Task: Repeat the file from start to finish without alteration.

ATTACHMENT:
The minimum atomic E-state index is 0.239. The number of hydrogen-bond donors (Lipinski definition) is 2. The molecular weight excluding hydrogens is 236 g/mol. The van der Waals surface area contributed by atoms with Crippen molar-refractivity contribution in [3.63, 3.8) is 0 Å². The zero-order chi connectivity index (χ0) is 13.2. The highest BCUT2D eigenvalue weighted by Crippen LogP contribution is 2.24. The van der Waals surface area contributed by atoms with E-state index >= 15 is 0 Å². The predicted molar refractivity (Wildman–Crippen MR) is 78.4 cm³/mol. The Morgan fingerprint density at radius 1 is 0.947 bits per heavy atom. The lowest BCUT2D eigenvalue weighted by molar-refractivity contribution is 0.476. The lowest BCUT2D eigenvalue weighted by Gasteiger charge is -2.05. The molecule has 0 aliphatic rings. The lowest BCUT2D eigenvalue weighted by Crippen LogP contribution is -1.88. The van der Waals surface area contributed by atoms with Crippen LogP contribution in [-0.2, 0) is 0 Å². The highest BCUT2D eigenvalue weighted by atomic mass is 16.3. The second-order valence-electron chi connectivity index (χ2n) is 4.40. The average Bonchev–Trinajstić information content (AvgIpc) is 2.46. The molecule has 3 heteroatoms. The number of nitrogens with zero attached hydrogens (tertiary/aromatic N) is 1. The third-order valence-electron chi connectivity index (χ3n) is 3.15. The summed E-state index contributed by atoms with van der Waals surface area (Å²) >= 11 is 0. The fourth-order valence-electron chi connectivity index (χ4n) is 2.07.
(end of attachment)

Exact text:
The minimum atomic E-state index is 0.239. The number of hydrogen-bond donors (Lipinski definition) is 2. The molecular weight excluding hydrogens is 236 g/mol. The van der Waals surface area contributed by atoms with Crippen molar-refractivity contribution in [3.63, 3.8) is 0 Å². The zero-order chi connectivity index (χ0) is 13.2. The highest BCUT2D eigenvalue weighted by Crippen LogP contribution is 2.24. The van der Waals surface area contributed by atoms with E-state index >= 15 is 0 Å². The predicted molar refractivity (Wildman–Crippen MR) is 78.4 cm³/mol. The Morgan fingerprint density at radius 1 is 0.947 bits per heavy atom. The lowest BCUT2D eigenvalue weighted by molar-refractivity contribution is 0.476. The lowest BCUT2D eigenvalue weighted by Gasteiger charge is -2.05. The molecule has 0 aliphatic rings. The lowest BCUT2D eigenvalue weighted by Crippen LogP contribution is -1.88. The van der Waals surface area contributed by atoms with Crippen LogP contribution in [-0.2, 0) is 0 Å². The highest BCUT2D eigenvalue weighted by atomic mass is 16.3. The second-order valence-electron chi connectivity index (χ2n) is 4.40. The average Bonchev–Trinajstić information content (AvgIpc) is 2.46. The molecule has 3 heteroatoms. The number of nitrogens with zero attached hydrogens (tertiary/aromatic N) is 1. The third-order valence-electron chi connectivity index (χ3n) is 3.15. The summed E-state index contributed by atoms with van der Waals surface area (Å²) >= 11 is 0. The fourth-order valence-electron chi connectivity index (χ4n) is 2.07.